Sean Fogler (01:19:54): That's funny you say that I have those thoughts all the time that like one day that we're going to look back and, and exactly what you said, just, you know, just totally, you know, just mind boggled, like, like what, what were you doing? How are you treating your caging people for, for a disease? Um, and I hope we get to that point. The other interesting thing is my article was actually picked up by the American society of addiction medicine. Oh, um, so on, so on Tuesday, this Tuesday, uh, just a couple of days ago, it was the lead story for ASAP, which is interesting because I've had like a number of addiction psychiatrists from around the country, reach out to me, you know, and say great article. But one of the common threads is like, wow, I never thought the American society of addiction medicine would have put that up.
Sean Fogler (01:20:55): And I think that says a lot about, um, them and our society and that change is coming and, and, and they know this and they understand that. Um, I guess somebody just needed to say it. I mean, I th there are people saying it, but, but probably not a lot of doctors saying it, um, or saying it in that way. So, um, you know, that's, that's exciting to me cause I, cause I agree. I, I was kind of, yeah. And I was stunned. I was really resistant, but, but pleasant really pleasantly surprised. And, and there's so many, I mean, there's so many amazing people working at the American society of addiction medicine. And um, I actually know some of them, you know, and they're doing incredible work and the fact that they would embrace some of those ideas, um, really gives me hope.
Matt Finch (01:21:46): Yeah. Yeah. Me too. When you said that it got picked up by a Sam, I was like, Holy moly. And so that was for, it was like a really personal from the heart juicy topic article and it, you know, it had science in it, but normally the ASM stuff's very scientific, like Mecca, like he's more kind of dry. So the fact that they're putting your stuff up there, congratulations. Well, it has been an Epic session. I've the time has just flown by anything else you wanted to say to the listeners before we end off?
Sean Fogler (01:22:25): Not really. I think we've said so much. Um, you know, and we've kind of like gone into some dark holes, but I think, uh, I mean the thing that we've been saying at the end that, that there's hope changes, calming, um, it's, you know, recovery is amazing. It's not, you know, it's not easy. I don't, you know, I hear about, you know, of her always heard about the pink cloud. I don't know what that, what the pink cloud is or what people were talking about. Cause I never really experienced it, but recovery is an amazing thing. And I think it is really about like human connection and, you know, meeting people like yourself and being connected to the community. And I think really hard now during like COVID and everything that's going on. I think there's a lot of suffering and especially in the recovery community.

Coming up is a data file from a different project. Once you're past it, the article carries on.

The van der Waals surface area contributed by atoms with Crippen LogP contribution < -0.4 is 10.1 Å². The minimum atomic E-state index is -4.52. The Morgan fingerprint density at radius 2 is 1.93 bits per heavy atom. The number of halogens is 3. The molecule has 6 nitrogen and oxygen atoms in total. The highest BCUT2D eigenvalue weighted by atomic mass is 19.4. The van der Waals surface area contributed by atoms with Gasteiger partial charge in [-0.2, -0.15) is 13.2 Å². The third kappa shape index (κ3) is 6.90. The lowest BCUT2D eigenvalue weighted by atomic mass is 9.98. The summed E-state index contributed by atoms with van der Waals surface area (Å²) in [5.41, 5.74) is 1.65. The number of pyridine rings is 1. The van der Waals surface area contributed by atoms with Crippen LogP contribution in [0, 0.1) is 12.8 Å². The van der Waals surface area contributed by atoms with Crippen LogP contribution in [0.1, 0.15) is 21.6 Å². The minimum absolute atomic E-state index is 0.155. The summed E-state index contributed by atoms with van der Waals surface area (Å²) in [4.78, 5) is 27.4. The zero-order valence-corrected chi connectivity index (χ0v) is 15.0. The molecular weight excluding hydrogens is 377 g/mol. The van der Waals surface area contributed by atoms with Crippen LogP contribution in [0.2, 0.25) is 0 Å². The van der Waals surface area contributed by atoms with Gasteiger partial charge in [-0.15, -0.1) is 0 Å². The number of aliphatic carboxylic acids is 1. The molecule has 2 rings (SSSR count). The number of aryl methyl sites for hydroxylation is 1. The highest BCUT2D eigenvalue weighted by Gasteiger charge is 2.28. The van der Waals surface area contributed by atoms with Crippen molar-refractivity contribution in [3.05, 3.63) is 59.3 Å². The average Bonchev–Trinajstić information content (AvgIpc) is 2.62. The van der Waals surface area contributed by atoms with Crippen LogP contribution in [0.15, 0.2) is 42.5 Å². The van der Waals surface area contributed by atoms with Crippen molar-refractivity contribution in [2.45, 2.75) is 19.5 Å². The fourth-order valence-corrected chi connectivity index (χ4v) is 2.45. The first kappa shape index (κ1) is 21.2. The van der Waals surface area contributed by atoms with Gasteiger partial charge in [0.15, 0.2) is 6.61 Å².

Sean Fogler (01:23:13): Um, but I would say, you know, reach out, there are a lot of great online meetings and people, you know, like yourself and, you know, I like to think me too, you know, that are always here to support and I have people reach out to me all the time, you know, and I reach out to, you know, because, um, we're human and, you know, being in recovery is it's just not a straight line, but it is, it's an amazing journey. And um, I really think like anything is possible. I don't think people realize their human potential, what they're capable of, um, what life can be like. I think that's like part and that's why I think peer support is so important. Like when somebody can see, Hey, like look at Matt, look at the amazing stuff that he's doing, or look at Sean or look at whoever, you know, um, it gives people like hope and, and you know, it lets them know that, that it is possible. Like I hate the term recovery is possible, but because it's not possible, I think, I think it's the expectation. Like I think recovery, most people recover, right? You hear the stories, you see the awful stuff, but, but most people recover. Most people end up having a very connected, fulfilling life. And I think like that's a really important message. Um, but it's not always easy, you know, it's not always easy and we need each other, like I need other people. Um, that's how I, you know, thrive today is by, you know, by being connect
Speaker 8 (01:24:51): [inaudible].